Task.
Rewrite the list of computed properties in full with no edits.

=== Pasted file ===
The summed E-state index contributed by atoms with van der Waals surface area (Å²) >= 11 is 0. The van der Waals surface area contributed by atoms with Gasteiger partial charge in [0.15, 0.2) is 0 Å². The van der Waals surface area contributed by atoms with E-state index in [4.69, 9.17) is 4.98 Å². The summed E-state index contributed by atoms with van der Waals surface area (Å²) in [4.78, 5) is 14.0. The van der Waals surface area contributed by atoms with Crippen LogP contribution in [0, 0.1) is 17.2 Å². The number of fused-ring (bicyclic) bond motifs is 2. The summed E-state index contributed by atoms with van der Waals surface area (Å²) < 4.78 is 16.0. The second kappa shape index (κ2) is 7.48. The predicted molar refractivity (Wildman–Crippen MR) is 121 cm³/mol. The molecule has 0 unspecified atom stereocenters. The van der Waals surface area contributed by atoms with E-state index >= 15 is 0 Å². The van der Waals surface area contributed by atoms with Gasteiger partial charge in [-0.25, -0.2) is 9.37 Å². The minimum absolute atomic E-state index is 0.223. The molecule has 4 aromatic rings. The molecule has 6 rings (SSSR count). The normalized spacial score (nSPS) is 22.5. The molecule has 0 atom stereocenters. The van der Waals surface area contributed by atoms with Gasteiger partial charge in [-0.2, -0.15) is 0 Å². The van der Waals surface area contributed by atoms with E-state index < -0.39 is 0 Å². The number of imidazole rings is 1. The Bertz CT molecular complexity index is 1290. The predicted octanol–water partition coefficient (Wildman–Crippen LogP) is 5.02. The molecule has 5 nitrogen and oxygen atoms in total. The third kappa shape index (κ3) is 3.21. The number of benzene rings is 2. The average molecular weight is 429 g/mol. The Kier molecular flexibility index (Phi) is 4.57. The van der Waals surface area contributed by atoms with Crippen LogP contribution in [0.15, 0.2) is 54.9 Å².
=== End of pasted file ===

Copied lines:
The summed E-state index contributed by atoms with van der Waals surface area (Å²) >= 11 is 0. The van der Waals surface area contributed by atoms with Gasteiger partial charge in [0.15, 0.2) is 0 Å². The van der Waals surface area contributed by atoms with E-state index in [4.69, 9.17) is 4.98 Å². The summed E-state index contributed by atoms with van der Waals surface area (Å²) in [4.78, 5) is 14.0. The van der Waals surface area contributed by atoms with Crippen LogP contribution in [0, 0.1) is 17.2 Å². The number of fused-ring (bicyclic) bond motifs is 2. The summed E-state index contributed by atoms with van der Waals surface area (Å²) < 4.78 is 16.0. The second kappa shape index (κ2) is 7.48. The predicted molar refractivity (Wildman–Crippen MR) is 121 cm³/mol. The molecule has 0 unspecified atom stereocenters. The van der Waals surface area contributed by atoms with E-state index >= 15 is 0 Å². The van der Waals surface area contributed by atoms with Gasteiger partial charge in [-0.25, -0.2) is 9.37 Å². The minimum absolute atomic E-state index is 0.223. The molecule has 4 aromatic rings. The molecule has 6 rings (SSSR count). The normalized spacial score (nSPS) is 22.5. The molecule has 0 atom stereocenters. The van der Waals surface area contributed by atoms with Gasteiger partial charge in [-0.2, -0.15) is 0 Å². The van der Waals surface area contributed by atoms with E-state index < -0.39 is 0 Å². The number of imidazole rings is 1. The Bertz CT molecular complexity index is 1290. The predicted octanol–water partition coefficient (Wildman–Crippen LogP) is 5.02. The molecule has 5 nitrogen and oxygen atoms in total. The third kappa shape index (κ3) is 3.21. The number of benzene rings is 2. The average molecular weight is 429 g/mol. The Kier molecular flexibility index (Phi) is 4.57. The van der Waals surface area contributed by atoms with Crippen LogP contribution in [0.15, 0.2) is 54.9 Å².